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Compassion in Action – Blankets for Those in Need

6th Jan – Bodhgaya.

When teaching on compassion, the Gyalwang Karmapa has continuously emphasised that feeling compassion towards other sentient beings was not enough. Our compassion has to be turned into action. As temperatures dipped to freezing point and below across North India, the Gyalwang Karmapa bought and distributed over a thousand warm blankets to Bodhgaya’s poorest.

Several thousand people from Bodhgaya and nearby villagers, mostly women with small children, queued for hours at the gates to the Monlam Pavilion before the scheduled time of 3:00 pm. The Gyalwang Karmapa then spent nearly an hour inside the Monlam Pavilion personally handing out the thick woollen blankets to each delighted recipient. Their stressed and worn faces lit up as they received the Gyalwang Karmapa’s gift, together with his compassionate blessing.

Later, as they dispersed across the surrounding fields clutching their new blankets, their delight could be clearly seen on their smiling faces. Later that evening, Read the rest of this article

The Nature of Mind: A Teaching Given to International Students at The Root Institute, Bodhgaya

3rd Jan – Bodhgaya.

Although the 30th Monlam has ended, the Gyalwang Karmapa is continuing his activities in Bodhgaya.

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Gyalwang Karmapa’s Teaching on The Torch of Certainty

31st December – Bodhgaya.

The correct way to practise the Buddhadharma
Gyalwang Karmapa arrived in procession. He prostrated three times and then took his seat on a low throne, an adaptation of an armchair design, surrounded by his lamas, with Gyaltsab Rinpoche on his right and Jamgon Kongtrul Rinpoche on his left. The translator Ringu Tulku sat at the head of the first row of lamas, and lounging behind him, cheeky little Drupon Dechen Yangsi could be clearly seen on the all-revealing monitors.

Gyalwang Karmapa explained that he had chosen this text, written by Jamgon Kongtrul Lodrö Thaye, because the theme of the Monlam was the commemoration of the Jamgon Kongtrul lineage. He did not plan to go through the whole text this year as there was no benefit in rushing, but he hoped to be able to cover refuge and Vajrasattva, particularly as those who had taken the Vajrasattva empowerment would then have everything they needed to do the Vajrasattva practice.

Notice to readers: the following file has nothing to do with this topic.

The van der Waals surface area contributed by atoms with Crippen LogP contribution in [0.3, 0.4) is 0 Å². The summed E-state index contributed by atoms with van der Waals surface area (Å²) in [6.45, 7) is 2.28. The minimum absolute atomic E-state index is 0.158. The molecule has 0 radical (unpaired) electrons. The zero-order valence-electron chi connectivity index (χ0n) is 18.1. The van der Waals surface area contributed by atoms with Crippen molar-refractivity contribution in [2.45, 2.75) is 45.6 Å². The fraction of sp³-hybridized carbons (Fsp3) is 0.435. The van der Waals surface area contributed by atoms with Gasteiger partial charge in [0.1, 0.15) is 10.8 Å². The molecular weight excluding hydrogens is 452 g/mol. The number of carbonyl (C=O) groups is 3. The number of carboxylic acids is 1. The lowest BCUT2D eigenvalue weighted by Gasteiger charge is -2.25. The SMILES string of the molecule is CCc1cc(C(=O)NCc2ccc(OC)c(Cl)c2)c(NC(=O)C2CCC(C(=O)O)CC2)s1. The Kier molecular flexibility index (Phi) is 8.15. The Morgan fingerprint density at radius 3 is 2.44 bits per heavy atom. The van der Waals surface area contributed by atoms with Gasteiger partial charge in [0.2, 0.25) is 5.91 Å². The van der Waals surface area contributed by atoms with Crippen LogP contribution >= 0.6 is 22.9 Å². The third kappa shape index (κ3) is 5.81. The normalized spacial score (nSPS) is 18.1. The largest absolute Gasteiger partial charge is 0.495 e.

[What follows is a summary Read the rest of this article

A Gift to Serious Practitioners: The Nag-Gyal-Phag-Sum Text

30th December – Bodhgaya.

As part of the commemoration of the Jamgon Kongtrul lineage celebration, the Gyalwang Karmapa has reproduced 300 copies of a rare text, the Nag-gyal-phag-sum, and offered it to practitioners who have completed a three year retreat, others residing in retreat centres, and leading rinpoches and lamas. The author and compiler of this text was the Fifth Shamarpa, Kunchok Yenla. The original was printed in gold ink on black paper. The main subject of the text is a practice to the three protectors Mahakala, Gyalwa Gyatso and Dorje Phagmo, hence the name. As this text was in danger of being lost completely, the intention of the Gyalwang Karmapa was to preserve this precious text for future generations.

The text originated in India. In the beginning, the three practices were separate but they were compiled into one book at the time of the Second Karmapa, Karma Pakshi, consequently the text is regarded as particularly sacred. In the meditation tradition of the Karma Kamtsang lineage the number of practices Read the rest of this article

Khyabje JamgÖn Kongtrul Rinpoche’s Talk on Calling The Lama From Afar

30th December – Bodhgaya.

On December 30th 2012, in the radiant light of the morning, the Fourth Jamgön Rinpoche walked from Tergar Monastery through the spacious doors of the Monlam Gate, over land that the Buddha must have once trod, and into the Monlam Pavilion. Preceded by monks carrying incense, he walked down the central aisle towards a throne luminous as liquid gold and shaped like the rising sun.

After making three prostrations in the direction of the Buddha, he walked up the stairs to the large hand prints of the First Jamgön Kongtrul, which were framed in burnished gold and edged by a garden of fresh white flowers. The Fourth incarnation now offered a long white kata, which he laid out over the blossoms, and then descended to take his seat on the throne. His head was encircled by the rim of a Dharma Wheel etched in the back of the throne. It was the perfect setting for his first large public teaching on a beloved text—Calling the Lama from Afar by his first incarnation Jamgön Kongtrul Lodrö Thaye. During Read the rest of this article